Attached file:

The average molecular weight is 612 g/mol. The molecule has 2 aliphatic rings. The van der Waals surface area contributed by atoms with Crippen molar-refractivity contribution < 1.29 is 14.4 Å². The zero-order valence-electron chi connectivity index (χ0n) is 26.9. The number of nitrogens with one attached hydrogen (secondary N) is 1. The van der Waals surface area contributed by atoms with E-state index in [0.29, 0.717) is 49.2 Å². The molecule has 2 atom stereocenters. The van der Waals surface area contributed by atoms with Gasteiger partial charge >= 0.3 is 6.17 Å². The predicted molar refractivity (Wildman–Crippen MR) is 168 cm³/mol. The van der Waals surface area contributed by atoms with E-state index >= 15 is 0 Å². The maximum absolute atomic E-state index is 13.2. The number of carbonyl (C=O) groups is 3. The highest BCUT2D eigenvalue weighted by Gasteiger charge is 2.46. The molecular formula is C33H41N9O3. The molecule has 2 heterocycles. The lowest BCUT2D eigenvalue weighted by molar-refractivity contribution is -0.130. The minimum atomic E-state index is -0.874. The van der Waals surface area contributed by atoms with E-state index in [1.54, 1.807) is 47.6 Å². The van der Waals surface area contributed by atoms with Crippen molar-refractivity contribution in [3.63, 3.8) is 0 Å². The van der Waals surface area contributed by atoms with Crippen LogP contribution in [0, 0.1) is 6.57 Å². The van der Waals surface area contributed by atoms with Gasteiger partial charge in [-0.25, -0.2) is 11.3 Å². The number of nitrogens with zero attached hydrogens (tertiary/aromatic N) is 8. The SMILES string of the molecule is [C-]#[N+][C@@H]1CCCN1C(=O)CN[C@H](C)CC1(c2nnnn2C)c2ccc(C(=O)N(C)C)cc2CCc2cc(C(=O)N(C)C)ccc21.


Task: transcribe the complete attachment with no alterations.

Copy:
The average molecular weight is 612 g/mol. The molecule has 2 aliphatic rings. The van der Waals surface area contributed by atoms with Crippen molar-refractivity contribution < 1.29 is 14.4 Å². The zero-order valence-electron chi connectivity index (χ0n) is 26.9. The number of nitrogens with one attached hydrogen (secondary N) is 1. The van der Waals surface area contributed by atoms with E-state index in [0.29, 0.717) is 49.2 Å². The molecule has 2 atom stereocenters. The van der Waals surface area contributed by atoms with Gasteiger partial charge >= 0.3 is 6.17 Å². The predicted molar refractivity (Wildman–Crippen MR) is 168 cm³/mol. The van der Waals surface area contributed by atoms with E-state index >= 15 is 0 Å². The maximum absolute atomic E-state index is 13.2. The number of carbonyl (C=O) groups is 3. The highest BCUT2D eigenvalue weighted by Gasteiger charge is 2.46. The molecular formula is C33H41N9O3. The molecule has 2 heterocycles. The lowest BCUT2D eigenvalue weighted by molar-refractivity contribution is -0.130. The minimum atomic E-state index is -0.874. The van der Waals surface area contributed by atoms with E-state index in [1.54, 1.807) is 47.6 Å². The van der Waals surface area contributed by atoms with Crippen molar-refractivity contribution in [3.63, 3.8) is 0 Å². The van der Waals surface area contributed by atoms with Crippen LogP contribution in [0, 0.1) is 6.57 Å². The van der Waals surface area contributed by atoms with Gasteiger partial charge in [-0.25, -0.2) is 11.3 Å². The number of nitrogens with zero attached hydrogens (tertiary/aromatic N) is 8. The SMILES string of the molecule is [C-]#[N+][C@@H]1CCCN1C(=O)CN[C@H](C)CC1(c2nnnn2C)c2ccc(C(=O)N(C)C)cc2CCc2cc(C(=O)N(C)C)ccc21.